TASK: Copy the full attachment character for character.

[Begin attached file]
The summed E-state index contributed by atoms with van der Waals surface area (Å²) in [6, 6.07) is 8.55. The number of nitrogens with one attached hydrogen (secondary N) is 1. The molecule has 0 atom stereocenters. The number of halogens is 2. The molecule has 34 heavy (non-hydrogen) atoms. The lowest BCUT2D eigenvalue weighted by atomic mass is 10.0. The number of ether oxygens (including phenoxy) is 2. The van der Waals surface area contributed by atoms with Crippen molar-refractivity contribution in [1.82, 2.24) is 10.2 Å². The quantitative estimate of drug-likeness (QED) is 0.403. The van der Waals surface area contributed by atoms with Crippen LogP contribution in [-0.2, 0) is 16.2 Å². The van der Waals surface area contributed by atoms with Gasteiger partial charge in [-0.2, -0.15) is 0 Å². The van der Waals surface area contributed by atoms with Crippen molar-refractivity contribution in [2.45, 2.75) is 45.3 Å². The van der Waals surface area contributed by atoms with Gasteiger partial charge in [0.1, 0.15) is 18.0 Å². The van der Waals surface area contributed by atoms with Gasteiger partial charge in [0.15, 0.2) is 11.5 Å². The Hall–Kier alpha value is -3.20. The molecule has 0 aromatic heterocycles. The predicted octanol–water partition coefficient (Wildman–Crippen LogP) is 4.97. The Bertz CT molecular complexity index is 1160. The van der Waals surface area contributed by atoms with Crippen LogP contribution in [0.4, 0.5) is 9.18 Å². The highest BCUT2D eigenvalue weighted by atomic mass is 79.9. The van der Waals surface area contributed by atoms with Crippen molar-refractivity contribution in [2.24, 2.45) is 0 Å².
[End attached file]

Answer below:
The summed E-state index contributed by atoms with van der Waals surface area (Å²) in [6, 6.07) is 8.55. The number of nitrogens with one attached hydrogen (secondary N) is 1. The molecule has 0 atom stereocenters. The number of halogens is 2. The molecule has 34 heavy (non-hydrogen) atoms. The lowest BCUT2D eigenvalue weighted by atomic mass is 10.0. The number of ether oxygens (including phenoxy) is 2. The van der Waals surface area contributed by atoms with Crippen molar-refractivity contribution in [1.82, 2.24) is 10.2 Å². The quantitative estimate of drug-likeness (QED) is 0.403. The van der Waals surface area contributed by atoms with Crippen LogP contribution in [-0.2, 0) is 16.2 Å². The van der Waals surface area contributed by atoms with Gasteiger partial charge in [-0.2, -0.15) is 0 Å². The van der Waals surface area contributed by atoms with Crippen molar-refractivity contribution in [2.45, 2.75) is 45.3 Å². The van der Waals surface area contributed by atoms with Gasteiger partial charge in [0.1, 0.15) is 18.0 Å². The van der Waals surface area contributed by atoms with Gasteiger partial charge in [0.15, 0.2) is 11.5 Å². The Hall–Kier alpha value is -3.20. The molecule has 0 aromatic heterocycles. The predicted octanol–water partition coefficient (Wildman–Crippen LogP) is 4.97. The Bertz CT molecular complexity index is 1160. The van der Waals surface area contributed by atoms with Crippen LogP contribution in [0.4, 0.5) is 9.18 Å². The highest BCUT2D eigenvalue weighted by atomic mass is 79.9. The van der Waals surface area contributed by atoms with Crippen molar-refractivity contribution in [2.24, 2.45) is 0 Å².